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To Give and to Grow

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Retirement Plan

Are you a baby boomer? The oldest boomers began to retire thirteen years ago, and the youngest will be 65 at the end of this decade.  

I started paying attention to the sunset years when my father retired in 1994. One reason was that the baby boomers were to begin retiring in twelve years. The other was that after spending most of his career in large grocery store management, my father started a new gig as a Walmart greeter. After a few months at Walmart, he offered modest advice to the store manager. The manager shut him down. The tone of his voice was clear, “We don’t need your advice, old man!”   

The concept of retirement has radically changed over the last few decades. Many people do not want to quit their jobs and spend all their time fishing, golfing, hunting, or going on cruises. They are looking for flexible work, entrepreneurial, and/or volunteering activities that will not consume their entire week – work that’s meaningful and makes a difference to others. 

Bill retired at the age of 67. He’d been talking about retirement for over twenty years. Saying things like, “I can’t wait to escape!” Six months in to his retirement, Bill was bored out of his mind, golfing and fishing. But he slogged forward and even started hunting again.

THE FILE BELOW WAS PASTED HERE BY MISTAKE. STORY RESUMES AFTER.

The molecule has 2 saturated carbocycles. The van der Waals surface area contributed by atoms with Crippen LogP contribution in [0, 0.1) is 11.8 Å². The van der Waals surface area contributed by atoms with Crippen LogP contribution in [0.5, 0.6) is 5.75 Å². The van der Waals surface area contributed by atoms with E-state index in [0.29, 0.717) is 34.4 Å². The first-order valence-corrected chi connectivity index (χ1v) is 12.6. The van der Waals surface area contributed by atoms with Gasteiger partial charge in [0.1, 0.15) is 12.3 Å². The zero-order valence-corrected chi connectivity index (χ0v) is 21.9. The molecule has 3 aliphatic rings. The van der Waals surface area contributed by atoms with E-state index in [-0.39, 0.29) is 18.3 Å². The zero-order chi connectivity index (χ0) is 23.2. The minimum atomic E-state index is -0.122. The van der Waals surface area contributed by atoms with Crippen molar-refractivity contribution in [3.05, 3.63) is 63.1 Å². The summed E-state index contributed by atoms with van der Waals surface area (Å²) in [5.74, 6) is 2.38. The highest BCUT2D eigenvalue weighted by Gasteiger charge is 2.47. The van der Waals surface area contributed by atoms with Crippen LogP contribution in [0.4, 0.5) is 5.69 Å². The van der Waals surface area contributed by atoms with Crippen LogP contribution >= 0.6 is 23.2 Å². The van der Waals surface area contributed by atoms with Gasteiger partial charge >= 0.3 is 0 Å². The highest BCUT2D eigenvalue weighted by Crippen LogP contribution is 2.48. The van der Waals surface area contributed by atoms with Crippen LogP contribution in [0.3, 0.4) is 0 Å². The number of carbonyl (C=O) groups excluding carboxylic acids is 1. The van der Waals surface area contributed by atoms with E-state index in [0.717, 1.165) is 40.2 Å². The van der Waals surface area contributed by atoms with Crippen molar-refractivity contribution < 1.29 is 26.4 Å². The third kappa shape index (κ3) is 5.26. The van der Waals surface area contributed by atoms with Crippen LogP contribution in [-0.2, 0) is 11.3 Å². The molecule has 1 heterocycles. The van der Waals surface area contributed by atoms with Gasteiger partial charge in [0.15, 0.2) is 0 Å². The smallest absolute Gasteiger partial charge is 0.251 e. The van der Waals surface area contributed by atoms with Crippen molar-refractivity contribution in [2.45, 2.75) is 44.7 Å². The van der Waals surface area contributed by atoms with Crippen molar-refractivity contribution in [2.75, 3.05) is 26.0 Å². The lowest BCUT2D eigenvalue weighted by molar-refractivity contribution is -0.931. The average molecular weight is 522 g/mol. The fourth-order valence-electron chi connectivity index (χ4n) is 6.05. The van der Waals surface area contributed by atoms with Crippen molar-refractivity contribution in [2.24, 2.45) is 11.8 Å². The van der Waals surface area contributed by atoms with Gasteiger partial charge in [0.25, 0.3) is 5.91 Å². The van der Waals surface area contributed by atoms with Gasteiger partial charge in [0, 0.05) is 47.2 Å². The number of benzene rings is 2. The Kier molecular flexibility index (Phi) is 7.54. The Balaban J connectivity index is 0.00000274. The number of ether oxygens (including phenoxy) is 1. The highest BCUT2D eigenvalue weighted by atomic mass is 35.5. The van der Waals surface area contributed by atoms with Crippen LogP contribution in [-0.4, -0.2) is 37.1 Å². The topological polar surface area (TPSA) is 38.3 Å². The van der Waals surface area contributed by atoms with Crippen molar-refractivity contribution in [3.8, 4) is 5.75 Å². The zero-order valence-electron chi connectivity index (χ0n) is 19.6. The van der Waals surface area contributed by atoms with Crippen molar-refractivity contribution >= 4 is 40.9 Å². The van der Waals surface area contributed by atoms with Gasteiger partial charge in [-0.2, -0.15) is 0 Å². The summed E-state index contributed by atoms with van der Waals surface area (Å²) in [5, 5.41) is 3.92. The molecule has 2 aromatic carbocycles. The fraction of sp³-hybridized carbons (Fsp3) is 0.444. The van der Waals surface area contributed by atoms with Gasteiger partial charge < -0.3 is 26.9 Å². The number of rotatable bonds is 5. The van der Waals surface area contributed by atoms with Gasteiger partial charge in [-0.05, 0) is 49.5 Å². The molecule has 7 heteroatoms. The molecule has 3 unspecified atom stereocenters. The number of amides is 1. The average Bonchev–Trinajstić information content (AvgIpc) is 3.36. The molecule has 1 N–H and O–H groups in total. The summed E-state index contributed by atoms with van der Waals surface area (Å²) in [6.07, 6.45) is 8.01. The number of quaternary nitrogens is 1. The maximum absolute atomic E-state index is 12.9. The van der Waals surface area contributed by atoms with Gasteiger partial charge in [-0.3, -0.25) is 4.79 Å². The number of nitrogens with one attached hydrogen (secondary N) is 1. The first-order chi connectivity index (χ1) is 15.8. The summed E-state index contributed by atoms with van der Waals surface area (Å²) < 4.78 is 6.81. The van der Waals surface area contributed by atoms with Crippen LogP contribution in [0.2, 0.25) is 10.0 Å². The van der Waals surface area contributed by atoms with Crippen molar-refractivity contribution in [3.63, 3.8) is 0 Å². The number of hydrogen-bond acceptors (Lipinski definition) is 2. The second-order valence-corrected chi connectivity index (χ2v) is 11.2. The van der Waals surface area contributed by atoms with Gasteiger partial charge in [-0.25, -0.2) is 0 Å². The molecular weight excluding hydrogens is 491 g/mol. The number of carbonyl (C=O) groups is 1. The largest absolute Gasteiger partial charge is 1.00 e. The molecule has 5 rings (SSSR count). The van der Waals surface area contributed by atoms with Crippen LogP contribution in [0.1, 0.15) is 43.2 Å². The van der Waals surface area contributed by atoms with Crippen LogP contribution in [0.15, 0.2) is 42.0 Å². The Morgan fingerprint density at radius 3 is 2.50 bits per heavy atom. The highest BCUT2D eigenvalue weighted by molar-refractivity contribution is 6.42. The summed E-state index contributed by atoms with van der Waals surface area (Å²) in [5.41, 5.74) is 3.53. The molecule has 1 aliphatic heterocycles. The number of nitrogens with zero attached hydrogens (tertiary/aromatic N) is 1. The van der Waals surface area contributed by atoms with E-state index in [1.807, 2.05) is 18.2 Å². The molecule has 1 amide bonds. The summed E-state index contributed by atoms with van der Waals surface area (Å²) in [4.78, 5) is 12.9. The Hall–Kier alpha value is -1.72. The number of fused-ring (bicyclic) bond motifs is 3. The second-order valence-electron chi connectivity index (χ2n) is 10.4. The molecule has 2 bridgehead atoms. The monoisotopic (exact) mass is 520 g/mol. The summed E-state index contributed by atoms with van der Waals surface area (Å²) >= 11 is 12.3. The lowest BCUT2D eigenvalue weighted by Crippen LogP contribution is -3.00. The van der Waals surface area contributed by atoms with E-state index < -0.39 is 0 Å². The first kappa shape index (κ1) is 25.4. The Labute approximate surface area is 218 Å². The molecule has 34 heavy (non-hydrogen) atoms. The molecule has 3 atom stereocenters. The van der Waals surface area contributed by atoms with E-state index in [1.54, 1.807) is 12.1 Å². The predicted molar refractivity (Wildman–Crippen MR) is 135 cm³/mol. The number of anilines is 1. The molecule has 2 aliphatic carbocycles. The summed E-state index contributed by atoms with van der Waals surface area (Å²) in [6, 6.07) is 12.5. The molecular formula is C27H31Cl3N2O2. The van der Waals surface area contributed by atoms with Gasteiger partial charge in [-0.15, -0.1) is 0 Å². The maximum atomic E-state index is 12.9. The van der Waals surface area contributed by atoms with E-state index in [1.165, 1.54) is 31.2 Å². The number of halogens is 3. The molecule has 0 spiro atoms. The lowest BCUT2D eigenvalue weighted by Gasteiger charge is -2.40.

Then one day Bill twisted his ankle on the golf course. His friend Dan stopped by to check on him. Balancing a bag of ice on his sore foot, Bill said, “I didn’t think retirement out.” Dan replied, “You didn’t think it out and you didn’t try it out, Bill.” 

Dan went on, “Remember how many students Professor Cal told us would drop out in their first year in engineering? And do you remember why?” 

Bill answered with a chuckle, “Because they didn’t have a clue what engineers did day in and day out.” 

Transitioning to the Golden Years 

According to Investopedia, the full retirement age (FRA), also known as the regular retirement age, for the sake of Social Security benefits, is based on one’s birth year. 

  • 1960 or later: FRA is 67 
  • 1943 – 1954: FRA is 66 
  • 1955 – 1959: FRA is 66 plus two, four, six, eight, or 10 months, depending on the year of birth.

Okay, let’s retire the word retirement. Think of this life stage as one’s Golden Years (GYs). 

Many factors must be considered when planning for the GYs, including financial, lifestyle, health and well-being, legal, estate planning, and long-term care. Our focus today is on preparing for entrepreneurial, employment, and/or volunteering activities. In other words, part of what you’ll do with your time. 

Mike Tyson once said, “Everyone has a plan until they get punched in the face.”  

Unless you want to get punched in the face like Bill you must plan and try things out 

What age do you start?